The prices of cobalt and tungsten are soaring of recent due to the worries supply of these two vital metals might not keep pace with demand for them.
Both metals are critical in today’s modern world. Cobalt is needed in batteries that power cellphones, laptops and electric cars, while Tungsten is used in military projectiles, automotive machinery, drills and golf clubs.
The price of cobalt has close to doubled since the beginning of 2017 and is currently trading at $29 a pound. UBS says cobalt thus far is the best performing base metal in 2017. Its performance has been boosted for the most part by one factor – the increase in electric cars.
Electric vehicle sales have been estimated to increase exponentially during the upcoming decades, with OPEC the oil cartel forecasting recently that there would be more than 140 million full-electric vehicles in use by 2040.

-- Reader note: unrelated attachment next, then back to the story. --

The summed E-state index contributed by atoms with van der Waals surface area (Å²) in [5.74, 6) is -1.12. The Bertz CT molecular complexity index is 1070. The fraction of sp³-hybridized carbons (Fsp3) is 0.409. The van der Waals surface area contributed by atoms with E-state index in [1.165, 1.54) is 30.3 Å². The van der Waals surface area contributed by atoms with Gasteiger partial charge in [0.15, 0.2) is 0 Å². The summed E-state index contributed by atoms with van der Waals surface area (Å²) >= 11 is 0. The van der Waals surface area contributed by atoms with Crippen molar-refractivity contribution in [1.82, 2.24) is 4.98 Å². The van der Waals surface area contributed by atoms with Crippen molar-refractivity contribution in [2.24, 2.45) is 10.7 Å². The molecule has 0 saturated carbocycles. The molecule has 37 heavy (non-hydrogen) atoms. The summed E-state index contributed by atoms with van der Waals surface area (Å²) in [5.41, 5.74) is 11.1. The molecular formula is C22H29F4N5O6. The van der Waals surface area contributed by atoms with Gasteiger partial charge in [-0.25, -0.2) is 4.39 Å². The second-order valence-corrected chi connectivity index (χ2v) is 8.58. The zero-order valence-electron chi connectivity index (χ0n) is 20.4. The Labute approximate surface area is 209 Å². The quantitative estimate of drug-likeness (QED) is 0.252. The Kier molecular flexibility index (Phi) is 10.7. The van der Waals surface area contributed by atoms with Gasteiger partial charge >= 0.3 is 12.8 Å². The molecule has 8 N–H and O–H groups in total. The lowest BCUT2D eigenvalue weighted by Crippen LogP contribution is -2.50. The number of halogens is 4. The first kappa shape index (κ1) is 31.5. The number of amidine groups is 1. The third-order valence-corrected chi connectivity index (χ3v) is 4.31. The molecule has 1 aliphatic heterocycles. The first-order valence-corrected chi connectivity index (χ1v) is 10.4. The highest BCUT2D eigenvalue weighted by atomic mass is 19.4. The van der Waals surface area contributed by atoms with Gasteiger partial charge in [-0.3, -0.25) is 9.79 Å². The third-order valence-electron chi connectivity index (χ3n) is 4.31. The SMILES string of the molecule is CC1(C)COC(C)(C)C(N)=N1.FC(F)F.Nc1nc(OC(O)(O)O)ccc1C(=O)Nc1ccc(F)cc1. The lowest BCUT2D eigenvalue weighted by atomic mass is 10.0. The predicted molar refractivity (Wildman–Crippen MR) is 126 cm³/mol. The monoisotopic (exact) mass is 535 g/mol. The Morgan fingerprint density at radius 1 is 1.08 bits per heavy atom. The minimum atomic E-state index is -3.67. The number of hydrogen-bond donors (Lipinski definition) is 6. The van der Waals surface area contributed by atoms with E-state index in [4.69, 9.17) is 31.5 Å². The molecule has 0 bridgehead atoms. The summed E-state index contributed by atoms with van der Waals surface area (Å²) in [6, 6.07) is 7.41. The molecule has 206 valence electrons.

However, that estimate might even be somewhat conservative. One reason is China. The largest auto market in the world, China is working on its plan to put a ban on the production of fossil fuel vehicles and countries like Britain, France, Norway and India are proposing the same.
Nearly 10% of the current production of cobalt is used for batteries in electric cars, but that demand will take off as the shift to more electric car production picks up.
Tungsten is also known as wolfram and is extremely dense which makes it durable and harder. The price of the “minor metal” has shot up by 27% since the beginning of the year due to constraints on supply. Tungsten, like cobalt, is produced predominantly in one country, China.
Beijing has clamped down on the mining of tungsten of recent to ensure the companies follow stringent environmental regulations which has knocked off line a significant amount of production of tungsten.
One senior analyst said that Chinese authorities might also have another ulterior motive and that is reduced tungsten production could increase prices and help the country’s large producers.
Some have accused China of restricting the export of the metal as well as other minerals crucial in the manufacturing of devices that are high-tech.
Beijing had to alter the export practices of rare earth in 2015 following a formal complaint filed by then President Barack Obama about restrictions on exports with the World Trade Organization in 2012.